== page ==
A short review on “The Culture of Chinese Communism and the Secret Sources of its Power” by Kerry Brown.

1. Abstract

Kerry Brown is a well-known scholar of Chinese culture. The Communist Party of China could not have avoided his attention.

I have read this book at a book club, and would like to share some of my impressions.


2. The scope

Dr. Brown is a very well known and highly regarded scholar of China. He is considered an expert both in China and overseas, up to a degree at which the Chinese government itself sometimes consults him over how China is seen in the foreigners’ view.

What is this book about?

This book is about the official attitude of the Communist Party to several of the major issues that every social institution has to consider at some point:

  • History
  • Ideology
  • Ethics
  • Aesthetics

The views on these topics from within the Communist Party and from the outside are usually radically different. Being a foreigner, Dr. Brown usually writes about China from an outsider point of view. This is to be expected, as his audience is predominantly external. Moreover, he seems to be a strong supporter of the “outsider” point of view, the one that he calls “rigorously justified” and “empirically supported”.

This leads, however, to the conflict of visions with a large group the very object of his study. In simple words, it becomes hard to discuss China with its own ruling party members, who seem to be even speaking a language different to the one the external scholars of China speak.

One could simply say that the texts and ideas that the Communist Party speakers produce are just symptoms of being victims of the state propaganda, but dismissing such a large body of information would lead to a large loss of data. Rather than dismissing all the material that the Chinese Government and the Communist Party produce as being propagandist, Dr Brown proposes to develop a certain skill of understanding what exactly is being written “between the lines”.

This book is, in some sense, an attempt to write a field guide to understanding what the Chinese propaganda means when it says something.


3. The results

Can I say that the attempt is successful?

I did write down several book titles and several other materials as a result of reading this book.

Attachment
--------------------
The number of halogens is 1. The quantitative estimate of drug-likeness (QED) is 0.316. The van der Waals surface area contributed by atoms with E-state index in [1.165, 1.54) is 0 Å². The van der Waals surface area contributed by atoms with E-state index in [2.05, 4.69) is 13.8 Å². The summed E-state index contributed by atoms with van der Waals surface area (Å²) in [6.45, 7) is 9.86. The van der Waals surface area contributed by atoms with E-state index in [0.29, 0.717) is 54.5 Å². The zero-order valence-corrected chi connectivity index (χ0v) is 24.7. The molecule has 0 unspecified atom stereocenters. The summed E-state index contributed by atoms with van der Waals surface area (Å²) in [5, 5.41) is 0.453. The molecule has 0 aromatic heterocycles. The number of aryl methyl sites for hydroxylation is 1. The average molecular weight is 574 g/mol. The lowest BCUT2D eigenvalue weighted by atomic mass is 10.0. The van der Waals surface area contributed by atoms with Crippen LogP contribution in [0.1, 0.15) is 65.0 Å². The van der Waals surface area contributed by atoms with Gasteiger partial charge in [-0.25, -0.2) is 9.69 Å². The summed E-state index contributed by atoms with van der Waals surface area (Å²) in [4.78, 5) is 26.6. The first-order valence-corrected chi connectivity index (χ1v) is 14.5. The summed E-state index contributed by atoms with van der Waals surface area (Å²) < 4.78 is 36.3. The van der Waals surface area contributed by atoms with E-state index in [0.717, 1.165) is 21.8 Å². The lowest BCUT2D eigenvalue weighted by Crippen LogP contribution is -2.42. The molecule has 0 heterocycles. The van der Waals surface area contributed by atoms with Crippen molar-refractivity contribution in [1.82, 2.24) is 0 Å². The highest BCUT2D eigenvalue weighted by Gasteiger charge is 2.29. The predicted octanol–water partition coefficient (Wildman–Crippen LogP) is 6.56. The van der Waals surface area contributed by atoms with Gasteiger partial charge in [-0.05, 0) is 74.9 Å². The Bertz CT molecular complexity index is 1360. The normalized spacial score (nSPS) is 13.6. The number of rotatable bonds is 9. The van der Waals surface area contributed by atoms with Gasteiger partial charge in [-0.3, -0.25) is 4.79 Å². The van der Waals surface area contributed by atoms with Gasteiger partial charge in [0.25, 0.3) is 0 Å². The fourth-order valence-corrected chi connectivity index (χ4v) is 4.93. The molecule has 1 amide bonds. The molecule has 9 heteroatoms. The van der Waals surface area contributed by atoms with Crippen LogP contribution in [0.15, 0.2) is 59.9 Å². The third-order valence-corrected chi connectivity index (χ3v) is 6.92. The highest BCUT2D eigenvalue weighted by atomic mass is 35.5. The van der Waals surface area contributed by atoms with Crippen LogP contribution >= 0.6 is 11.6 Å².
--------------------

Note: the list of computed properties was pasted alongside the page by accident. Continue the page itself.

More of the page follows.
I did learn that after the year 1978, not just the economic policy of China changed, but also the government’s attitude to almost every aspect of a society from the list above.

I did find out that the Chinese Communist Party considers the broadly understood “Culture” an important tool in shaping the society and attempts to use it in its policymaking with more and more effort each year.

I did understand that the presidency of Chairman Xi is facing a challenge that is just as huge, or even more huge than the challenges encountered by its predecessors. On this issue there seems to be a consensus of both the external and internal scholars.

But have I understood what the Communist Party of China actually is? Not really. Apart from the fact that it considers itself an entity that is different from just “a party” in the Western sense of the word “party”, I did not really understand much. One analogy that is made in the book, that is intended to give a better understanding of the Party is the one of the Catholic Church, which also a grand structure that considers itself responsible for all aspects of the social life of its members. However, this analogy is not really illuminating. (Pun intended.)

Almost every aspect of the “uniqueness” of the Communist Party of China seems to have been tried by some other guys in this world. And even the “totalitarian” property is being just as successfully replicated by the Vietnamese right across the border to the South. Moreover, almost all properties of the CPC were already tried and tested by the Communist Party of the Soviet Union, and we all know how this party ingloriously terminated. The Chinese Party has obviously learned on the Soviet lessons, but whether this makes this social structure unique, I am not very sure.

On the positive side, now I understand that the Chinese Government will be paying more attention to the cultural side of life. It is going to be a hard job, as the “classical” art is all already redistributed in the nineteenth century, and is unlikely to be bought-out from the countries which already possess it. However, Chinese modern art is growing in price and is likely to become more and more interesting as it is given more attention, so “hard” does not mean “impossible”.

The natural Chinese seem to say that the book is largely repeating what they are taught at school on the politics course, so this book does not seem hugely critical. The author does cite a few dissidents from within China, but frankly speaking, their views did not do much to enlighten me either.


4. References

I cannot even make a comprehensive list of things that I would be willing consult in order to understand China better. Below is a poor attempt.

  • How to be a good communist by Liu ShaoQi
  • Speeches of the Chinese Communist party leaders
  • Modern art exhibitions all over China
  • The Dream of the Red Chamber (an old classic)
  • Xi JinPing tells stories
  • Records of the speeches by Jiang ZeMin on YouTube/YouKu
  • Party learning materials/apps
  • Deep China by Arthur Kleinman et al.

5. Contacts

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